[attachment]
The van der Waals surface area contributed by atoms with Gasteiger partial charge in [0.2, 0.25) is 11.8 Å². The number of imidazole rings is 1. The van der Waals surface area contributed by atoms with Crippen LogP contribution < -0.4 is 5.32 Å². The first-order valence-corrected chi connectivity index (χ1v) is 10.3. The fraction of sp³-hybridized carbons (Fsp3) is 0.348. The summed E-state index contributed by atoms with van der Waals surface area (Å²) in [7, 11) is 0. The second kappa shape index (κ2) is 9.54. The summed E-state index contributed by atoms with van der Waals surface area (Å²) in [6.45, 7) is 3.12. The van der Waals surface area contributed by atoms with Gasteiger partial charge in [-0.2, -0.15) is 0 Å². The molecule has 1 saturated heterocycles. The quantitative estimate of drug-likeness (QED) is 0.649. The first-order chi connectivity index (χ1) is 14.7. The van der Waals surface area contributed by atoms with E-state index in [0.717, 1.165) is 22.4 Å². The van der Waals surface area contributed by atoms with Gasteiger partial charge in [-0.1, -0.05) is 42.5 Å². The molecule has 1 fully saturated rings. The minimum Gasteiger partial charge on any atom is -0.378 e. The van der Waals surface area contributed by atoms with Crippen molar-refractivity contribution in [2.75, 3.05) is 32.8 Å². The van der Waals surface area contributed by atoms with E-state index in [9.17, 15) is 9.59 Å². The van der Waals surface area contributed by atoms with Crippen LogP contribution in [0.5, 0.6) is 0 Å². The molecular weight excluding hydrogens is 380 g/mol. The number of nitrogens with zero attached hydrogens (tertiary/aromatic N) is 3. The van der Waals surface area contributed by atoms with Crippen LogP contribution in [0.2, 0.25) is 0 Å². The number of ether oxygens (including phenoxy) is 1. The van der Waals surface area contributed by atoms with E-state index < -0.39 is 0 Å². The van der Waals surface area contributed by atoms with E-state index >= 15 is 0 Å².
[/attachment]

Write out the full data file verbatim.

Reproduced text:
The van der Waals surface area contributed by atoms with Gasteiger partial charge in [0.2, 0.25) is 11.8 Å². The number of imidazole rings is 1. The van der Waals surface area contributed by atoms with Crippen LogP contribution < -0.4 is 5.32 Å². The first-order valence-corrected chi connectivity index (χ1v) is 10.3. The fraction of sp³-hybridized carbons (Fsp3) is 0.348. The summed E-state index contributed by atoms with van der Waals surface area (Å²) in [7, 11) is 0. The second kappa shape index (κ2) is 9.54. The summed E-state index contributed by atoms with van der Waals surface area (Å²) in [6.45, 7) is 3.12. The van der Waals surface area contributed by atoms with Gasteiger partial charge in [-0.2, -0.15) is 0 Å². The molecule has 1 saturated heterocycles. The quantitative estimate of drug-likeness (QED) is 0.649. The first-order chi connectivity index (χ1) is 14.7. The van der Waals surface area contributed by atoms with E-state index in [0.717, 1.165) is 22.4 Å². The van der Waals surface area contributed by atoms with Gasteiger partial charge in [-0.1, -0.05) is 42.5 Å². The molecule has 1 fully saturated rings. The minimum Gasteiger partial charge on any atom is -0.378 e. The van der Waals surface area contributed by atoms with Crippen molar-refractivity contribution in [2.75, 3.05) is 32.8 Å². The van der Waals surface area contributed by atoms with E-state index in [9.17, 15) is 9.59 Å². The van der Waals surface area contributed by atoms with Crippen LogP contribution in [0.5, 0.6) is 0 Å². The molecular weight excluding hydrogens is 380 g/mol. The number of nitrogens with zero attached hydrogens (tertiary/aromatic N) is 3. The van der Waals surface area contributed by atoms with Crippen LogP contribution in [0.2, 0.25) is 0 Å². The number of ether oxygens (including phenoxy) is 1. The van der Waals surface area contributed by atoms with E-state index < -0.39 is 0 Å². The van der Waals surface area contributed by atoms with E-state index >= 15 is 0 Å².